Lifting Weights But Not Seeing Results? Do This

Lifting Weights But Not Seeing Results

One of the most frustrating things in the world is lifting weights but not seeing results. I know this because I spent years in limbo as I worked out almost everyday, desperate for an ounce of muscle.

In this article, we are going to discuss what to do and what you probably aren’t doing to see results. You are going to be surprised with how small changes can lead to massive results.

The best part about this article is that it took me years to learn these basic concepts, but it’s going to take you just a few minutes to read it.

You are going to find a ton of misinformation online about building muscle. Why? Because the truth is, the fitness industry is run off selling supplements and unnecessary workout gear. You don’t need any of that. In fact, you can get big working out at home.

Before we get started, I recommend downloading our FREE app All Workouts: Personal Trainer (iOS | Google Play). If you are serious about putting on muscle, our workout plans are going to get you there.

You probably aren’t eating enough

The most important thing about any muscle building journey is making sure that you are eating enough food. For those who say that they just can’t build muscle, I always ask them how much they eat per day.

As I expected, the answer is never what I want to hear. It is always “I eat a ton,” or “I eat a lot of food.”

Here is the thing. If you don’t know how many calories you are eating, how can you say that you eat a lot. Even if you eat a lot of food compared to others, it is worth mentioning that your body is completely different than theirs.

Here are the steps you need to take:

  1. Calculate your maintenance calories
  2. Eat 500 calories per day over maintenance
  3. Add another 250 calories per day if you aren’t gaining at least a half pound per week.

I remember when I thought I was eating enough food to build muscle. Once I started calculating my calories, I realized how inconsistent I was. Sure, maybe one day I would eat 4,000 calories. But the next day I would eat 2,000 calories.

Over 2 days, that averages out to about 3,000 calories per day. That is a lot, right? What is the issue? Well, it turns out that my maintenance calorie number is 3,100 calories per day. So essentially I was eating at a caloric deficit.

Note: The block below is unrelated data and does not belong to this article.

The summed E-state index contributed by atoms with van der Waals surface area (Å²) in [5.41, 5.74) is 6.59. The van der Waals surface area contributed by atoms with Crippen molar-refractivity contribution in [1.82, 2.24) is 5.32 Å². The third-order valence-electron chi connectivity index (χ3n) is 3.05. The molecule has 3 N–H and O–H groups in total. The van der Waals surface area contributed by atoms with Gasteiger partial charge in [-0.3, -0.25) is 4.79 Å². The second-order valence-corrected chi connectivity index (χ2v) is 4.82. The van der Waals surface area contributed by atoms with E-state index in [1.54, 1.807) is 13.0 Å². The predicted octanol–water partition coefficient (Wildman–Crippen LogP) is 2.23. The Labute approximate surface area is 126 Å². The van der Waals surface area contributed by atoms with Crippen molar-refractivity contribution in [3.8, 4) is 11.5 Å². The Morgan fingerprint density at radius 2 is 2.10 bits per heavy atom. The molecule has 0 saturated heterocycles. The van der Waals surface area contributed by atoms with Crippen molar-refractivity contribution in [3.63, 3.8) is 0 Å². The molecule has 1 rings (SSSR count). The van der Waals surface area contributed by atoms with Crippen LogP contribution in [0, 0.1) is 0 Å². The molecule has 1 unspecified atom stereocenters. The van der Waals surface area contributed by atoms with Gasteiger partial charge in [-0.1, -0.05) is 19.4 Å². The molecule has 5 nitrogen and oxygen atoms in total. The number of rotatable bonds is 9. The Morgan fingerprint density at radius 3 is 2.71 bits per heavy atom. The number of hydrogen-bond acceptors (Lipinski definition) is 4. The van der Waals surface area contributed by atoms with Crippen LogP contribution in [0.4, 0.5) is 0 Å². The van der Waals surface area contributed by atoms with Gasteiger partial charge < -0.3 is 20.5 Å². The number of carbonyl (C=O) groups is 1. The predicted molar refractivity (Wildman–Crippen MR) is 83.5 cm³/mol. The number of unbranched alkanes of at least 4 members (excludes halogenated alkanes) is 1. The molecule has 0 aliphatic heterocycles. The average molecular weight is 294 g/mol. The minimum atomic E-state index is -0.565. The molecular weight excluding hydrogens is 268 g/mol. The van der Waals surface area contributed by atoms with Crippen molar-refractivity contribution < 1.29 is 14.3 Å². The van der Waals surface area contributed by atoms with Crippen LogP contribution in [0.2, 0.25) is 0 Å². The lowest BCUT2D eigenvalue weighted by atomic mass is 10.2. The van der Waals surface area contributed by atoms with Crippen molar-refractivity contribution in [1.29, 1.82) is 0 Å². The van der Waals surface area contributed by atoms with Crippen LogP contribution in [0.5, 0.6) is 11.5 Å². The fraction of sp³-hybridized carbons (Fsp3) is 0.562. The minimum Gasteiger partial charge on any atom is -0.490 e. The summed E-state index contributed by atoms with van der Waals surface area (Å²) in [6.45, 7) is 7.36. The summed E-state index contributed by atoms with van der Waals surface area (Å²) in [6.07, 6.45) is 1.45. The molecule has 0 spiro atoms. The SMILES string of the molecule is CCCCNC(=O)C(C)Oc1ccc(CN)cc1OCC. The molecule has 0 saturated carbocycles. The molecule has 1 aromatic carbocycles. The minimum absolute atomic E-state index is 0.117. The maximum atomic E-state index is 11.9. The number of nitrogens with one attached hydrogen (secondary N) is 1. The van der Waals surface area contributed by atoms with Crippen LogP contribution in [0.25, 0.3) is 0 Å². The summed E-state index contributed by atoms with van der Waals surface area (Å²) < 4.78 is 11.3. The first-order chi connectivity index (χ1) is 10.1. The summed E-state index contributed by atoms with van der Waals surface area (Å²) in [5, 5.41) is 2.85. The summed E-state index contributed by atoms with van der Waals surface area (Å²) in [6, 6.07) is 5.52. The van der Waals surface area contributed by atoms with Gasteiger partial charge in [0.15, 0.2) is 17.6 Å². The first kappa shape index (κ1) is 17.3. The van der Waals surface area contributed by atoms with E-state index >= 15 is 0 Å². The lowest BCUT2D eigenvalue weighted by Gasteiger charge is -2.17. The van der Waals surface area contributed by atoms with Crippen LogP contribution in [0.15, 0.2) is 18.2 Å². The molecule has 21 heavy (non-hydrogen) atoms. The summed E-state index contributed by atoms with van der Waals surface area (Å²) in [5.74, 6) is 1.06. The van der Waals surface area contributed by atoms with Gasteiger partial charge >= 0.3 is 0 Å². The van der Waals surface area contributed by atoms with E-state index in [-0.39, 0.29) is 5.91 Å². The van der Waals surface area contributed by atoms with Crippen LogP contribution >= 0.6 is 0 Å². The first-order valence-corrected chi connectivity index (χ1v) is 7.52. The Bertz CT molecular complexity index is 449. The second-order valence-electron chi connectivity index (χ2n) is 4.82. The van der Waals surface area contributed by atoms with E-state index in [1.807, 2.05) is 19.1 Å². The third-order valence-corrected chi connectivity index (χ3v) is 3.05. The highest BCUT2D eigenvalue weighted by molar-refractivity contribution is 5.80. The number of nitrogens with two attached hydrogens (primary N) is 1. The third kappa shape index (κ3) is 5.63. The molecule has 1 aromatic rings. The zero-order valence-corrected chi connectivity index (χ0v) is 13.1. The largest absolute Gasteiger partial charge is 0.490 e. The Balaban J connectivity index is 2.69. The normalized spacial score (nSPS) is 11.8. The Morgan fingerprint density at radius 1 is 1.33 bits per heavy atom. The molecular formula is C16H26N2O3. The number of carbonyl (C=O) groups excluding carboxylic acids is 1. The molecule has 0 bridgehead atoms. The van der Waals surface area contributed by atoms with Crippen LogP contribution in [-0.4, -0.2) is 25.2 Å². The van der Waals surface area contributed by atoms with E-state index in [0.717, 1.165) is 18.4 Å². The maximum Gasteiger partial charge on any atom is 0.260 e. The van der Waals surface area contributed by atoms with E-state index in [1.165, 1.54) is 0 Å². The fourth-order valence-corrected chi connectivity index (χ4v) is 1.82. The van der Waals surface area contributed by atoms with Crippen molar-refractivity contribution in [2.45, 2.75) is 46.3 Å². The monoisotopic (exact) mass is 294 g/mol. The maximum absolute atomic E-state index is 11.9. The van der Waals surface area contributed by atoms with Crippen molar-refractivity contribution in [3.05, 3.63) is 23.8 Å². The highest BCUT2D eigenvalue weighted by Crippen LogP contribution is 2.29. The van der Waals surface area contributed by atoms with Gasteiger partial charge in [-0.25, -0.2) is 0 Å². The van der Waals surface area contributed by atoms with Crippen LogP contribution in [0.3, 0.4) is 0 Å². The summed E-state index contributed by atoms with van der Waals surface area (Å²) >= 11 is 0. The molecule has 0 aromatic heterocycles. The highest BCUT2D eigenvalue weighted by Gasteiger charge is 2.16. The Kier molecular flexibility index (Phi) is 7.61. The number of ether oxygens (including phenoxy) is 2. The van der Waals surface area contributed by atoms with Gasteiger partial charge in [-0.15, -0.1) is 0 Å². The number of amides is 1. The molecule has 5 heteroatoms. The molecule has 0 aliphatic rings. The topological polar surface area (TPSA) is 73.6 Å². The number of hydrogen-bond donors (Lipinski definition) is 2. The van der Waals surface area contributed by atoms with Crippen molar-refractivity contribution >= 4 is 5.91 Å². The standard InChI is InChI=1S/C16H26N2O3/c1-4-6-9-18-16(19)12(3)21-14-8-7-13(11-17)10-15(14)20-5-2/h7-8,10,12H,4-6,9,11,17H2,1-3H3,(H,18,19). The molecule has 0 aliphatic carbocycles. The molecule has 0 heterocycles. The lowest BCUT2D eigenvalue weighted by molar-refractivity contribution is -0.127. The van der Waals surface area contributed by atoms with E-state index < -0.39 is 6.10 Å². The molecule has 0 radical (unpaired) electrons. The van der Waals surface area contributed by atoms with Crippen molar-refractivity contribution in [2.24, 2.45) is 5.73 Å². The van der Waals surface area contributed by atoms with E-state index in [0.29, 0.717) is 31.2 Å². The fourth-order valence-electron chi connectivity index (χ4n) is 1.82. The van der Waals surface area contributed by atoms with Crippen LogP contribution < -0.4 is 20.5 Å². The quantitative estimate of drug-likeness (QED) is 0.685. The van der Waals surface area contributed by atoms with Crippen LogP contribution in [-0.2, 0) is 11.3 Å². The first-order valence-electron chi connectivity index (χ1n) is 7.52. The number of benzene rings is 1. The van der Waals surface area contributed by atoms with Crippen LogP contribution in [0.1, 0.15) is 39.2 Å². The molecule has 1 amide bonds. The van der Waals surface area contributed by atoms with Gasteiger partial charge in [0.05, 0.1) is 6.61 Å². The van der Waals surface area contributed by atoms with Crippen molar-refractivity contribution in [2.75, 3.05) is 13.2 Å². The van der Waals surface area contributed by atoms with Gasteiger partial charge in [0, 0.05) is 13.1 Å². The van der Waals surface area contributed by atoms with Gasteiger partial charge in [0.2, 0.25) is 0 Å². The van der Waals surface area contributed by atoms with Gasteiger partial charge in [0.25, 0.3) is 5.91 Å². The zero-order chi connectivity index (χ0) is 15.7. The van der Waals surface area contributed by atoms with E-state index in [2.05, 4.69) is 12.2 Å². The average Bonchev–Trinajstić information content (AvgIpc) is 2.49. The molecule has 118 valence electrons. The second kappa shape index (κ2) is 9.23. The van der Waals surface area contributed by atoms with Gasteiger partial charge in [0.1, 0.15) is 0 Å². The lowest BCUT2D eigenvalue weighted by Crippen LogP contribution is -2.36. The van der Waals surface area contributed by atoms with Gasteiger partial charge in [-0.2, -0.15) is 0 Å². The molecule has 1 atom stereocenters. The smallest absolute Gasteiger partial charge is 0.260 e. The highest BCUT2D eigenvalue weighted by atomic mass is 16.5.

The key here is to find your maintenance number and eat over that number every single day. This is called being in a caloric surplus. The opposite is called a caloric deficit. And you cannot build muscle in a caloric deficit.

If you struggle with physically eating that much food like I do, I recommend checking out our 1000 calorie protein shake recipe.

You might not be lifting heavy enough

The first requirement of building muscle is being in a constant caloric surplus. The second suggestion is lifting heavy weights. But why?

Lifting heavy weights is going to ensure that your muscles get the micro tears that are necessary to build muscle. Although this is not a requirement, it is a definite suggestion.

Evidence suggests that you can build muscle with no weights. In fact, I even made a muscle building workout plan without equipment.

But lifting heavy weights is going to ensure that your body takes full advantage of your caloric surplus.

The way that muscle building works is by tearing under stress. Assuming you are in a caloric surplus, those extra calories floating around in your body are going to come to repair those muscles.

This in turn makes your muscles grow bigger over time. If you want to learn more about this, check out my article, how does lifting weights build muscle.

Before we get too carried away with how heavy we need to be going, let’s first talk about your current ability. I would never suggest someone lift weights so heavy that they end up getting injured.

The goal here is not to tear muscle and connective tissue. It is to slowly build muscle over time.

With that being said, lifting heavy just means to lift weights that you think are challenging. From there, you can build up confidence over time, and keep moving up.

A good example of this comes from when I originally started working out. I started by curling 5 pound dumbbells. And now, I can curl 40 pound dumbbells for 8 reps. But this took many years to get to this point.